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Everything posted by Strider64

  1. I personally find it better to have the configuration file outside the root directory require_once __DIR__ . '/../config/config.php'; // Goes one up from the root / directory
  2. Instead of using `if` statements you should be using `functions`, plus PHP has a great way of doing pagination (The following is just an example of what I'm talking about) -> // Display Record(s) by Pagination public function page($perPage, $offset, $page = "index", $category = "general"): array { $sql = 'SELECT * FROM '. $this->table . ' WHERE page =:page AND category =:category ORDER BY id ASC, date_added DESC LIMIT :perPage OFFSET :blogOffset'; $stmt = $this->pdo->prepare($sql); // Prepare the query: $stmt->execute(['page' => $page, 'perPage' => $perPage, 'category' => $category, 'blogOffset' => $offset]); // Execute the query with the supplied data: return $stmt->fetchAll(PDO::FETCH_ASSOC); } I would look into pagination tutorials as that will save you a lot headaches.
  3. I would studied up on using CSS Grids, CSS Flexbox and media queries for responsive that way you can control the any page layout.
  4. You might want to check that your CSS is the same on both servers and that is correct. For example if you have `display:none;` the image won't show. Ensure that the file permissions for the image are set correctly. The web server should have read access to the image file. If you're using an Apache web server, check your .htaccess file and server configuration for any rules that might be affecting image loading.
  5. I'd also point out that you aren't using prepared statements. I'd recommend learning PDO over mysqli. Additionally, you seem to rely heavily on sessions when ideally, only the user's ID should be stored in them and maybe a token.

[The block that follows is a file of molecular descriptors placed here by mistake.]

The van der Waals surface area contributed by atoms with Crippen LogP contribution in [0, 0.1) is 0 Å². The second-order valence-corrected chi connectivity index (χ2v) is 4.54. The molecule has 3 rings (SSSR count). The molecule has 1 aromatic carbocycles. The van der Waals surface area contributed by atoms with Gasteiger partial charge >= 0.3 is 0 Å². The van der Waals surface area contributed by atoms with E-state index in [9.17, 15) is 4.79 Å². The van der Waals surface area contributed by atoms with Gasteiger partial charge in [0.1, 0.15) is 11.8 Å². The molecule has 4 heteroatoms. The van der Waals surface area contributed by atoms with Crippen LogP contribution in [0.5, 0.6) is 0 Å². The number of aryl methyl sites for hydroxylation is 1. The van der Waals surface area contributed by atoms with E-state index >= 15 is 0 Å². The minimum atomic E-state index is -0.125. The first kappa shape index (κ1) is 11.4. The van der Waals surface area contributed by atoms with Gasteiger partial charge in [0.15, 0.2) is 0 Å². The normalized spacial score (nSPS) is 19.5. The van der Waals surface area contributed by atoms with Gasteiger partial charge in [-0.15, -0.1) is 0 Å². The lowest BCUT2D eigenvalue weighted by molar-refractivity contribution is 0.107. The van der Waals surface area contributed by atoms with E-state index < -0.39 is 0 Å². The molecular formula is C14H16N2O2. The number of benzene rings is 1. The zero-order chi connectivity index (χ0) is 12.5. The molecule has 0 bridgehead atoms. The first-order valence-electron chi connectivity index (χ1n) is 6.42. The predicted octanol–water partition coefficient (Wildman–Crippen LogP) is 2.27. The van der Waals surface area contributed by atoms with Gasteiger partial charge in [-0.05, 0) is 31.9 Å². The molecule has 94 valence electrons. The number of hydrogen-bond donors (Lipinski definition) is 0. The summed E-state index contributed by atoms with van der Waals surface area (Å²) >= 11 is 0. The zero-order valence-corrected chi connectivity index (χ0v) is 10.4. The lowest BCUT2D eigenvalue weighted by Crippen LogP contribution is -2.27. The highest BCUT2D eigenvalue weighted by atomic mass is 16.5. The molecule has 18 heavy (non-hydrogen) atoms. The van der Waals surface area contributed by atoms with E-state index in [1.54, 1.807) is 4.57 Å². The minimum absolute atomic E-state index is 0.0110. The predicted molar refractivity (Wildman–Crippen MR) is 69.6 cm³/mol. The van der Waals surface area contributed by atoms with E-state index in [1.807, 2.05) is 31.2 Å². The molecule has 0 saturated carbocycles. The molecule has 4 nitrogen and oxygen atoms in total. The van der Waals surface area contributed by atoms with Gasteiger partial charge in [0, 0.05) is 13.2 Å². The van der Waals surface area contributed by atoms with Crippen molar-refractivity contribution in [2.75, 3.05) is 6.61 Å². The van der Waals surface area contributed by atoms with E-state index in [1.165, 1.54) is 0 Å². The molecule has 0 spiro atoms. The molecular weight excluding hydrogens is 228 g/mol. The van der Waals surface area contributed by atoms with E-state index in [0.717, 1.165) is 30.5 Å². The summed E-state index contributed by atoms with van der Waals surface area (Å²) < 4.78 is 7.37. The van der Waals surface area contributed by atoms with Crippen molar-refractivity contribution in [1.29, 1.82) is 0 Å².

6. // Import the arrayOfObjects from the data module. const arrayOfObjects = require("./data"); // Iterate through each object in the arrayOfObjects. for (const obj of arrayOfObjects) { // Log the id and name properties of the current object to the console. console.log(`ID: ${obj.id}, Name: ${obj.name}`); } For the data module that contains the array of objects: // Define an array of objects with properties id and name. const arrayOfObjects = [ { "id": 1, "name": "bla bla" }, // Object with id 1 and name 'bla bla' { "id": 2, "name": "bla bla bla" } // Object with id 2 and name 'bla bla bla' ]; // Export the arrayOfObjects so it can be imported and used in other modules. module.exports = arrayOfObjects;
  7. If you are `editing` the data anywhere else and that data isn't clean then you will have to look at that code as well. I hope I'm making sense.
  8. You don't need a registration form/page as all you have to do is hash your password that you want to use. That's what I do when I develop my website(s).
  9. Here's a good website that helped me with composer when I first started out using it. https://devdojo.com/bobbyiliev/use-composer-like-a-pro-the-dependency-manager-for-php It might not help you with this project, but it'll give you a better understanding on how to use it.
  10. You need to do something like this -> // Add an event listener to the edit form's submit event editForm.addEventListener("submit", async function (event) { // Prevent the default form submit behavior event.preventDefault(); // Create a FormData object from the edit form const formData = new FormData(editForm); //console.log("form data", formData); // Send a POST request to the edit_update_blog.php endpoint with the form data const response = await fetch("edit_update_blog.php", { method: "POST", body: formData, }); // Check if the request was successful if (response.ok) { const result = await response.json(); console.log(result); // If the response has a "success" property and its value is true, clear the form if (result.success) { resultInput.value = ''; // Clear the current value of the search input field resultInput.placeholder = "New Search"; // Set the placeholder to `New Search` image_for_edit_record.src = ""; image_for_edit_record.alt = ""; editForm.reset(); // Resetting the edit form searchForm.reset(); // Resetting the search form // Reset select box to default (first) option const selectBox = document.querySelector('select[name="heading"]'); selectBox.selectedIndex = 0; } } else { console.error( "Error submitting the form:", response.status, response.statusText ); // Handle error response } }); also using `console.log` helps in debugging, plus your `sql_connection.php` is expecting back json data back.
  11. Sure, I just do something like this echo "<pre>" . print_r($results, 1) . "</pre>"; It's a great way to debug also.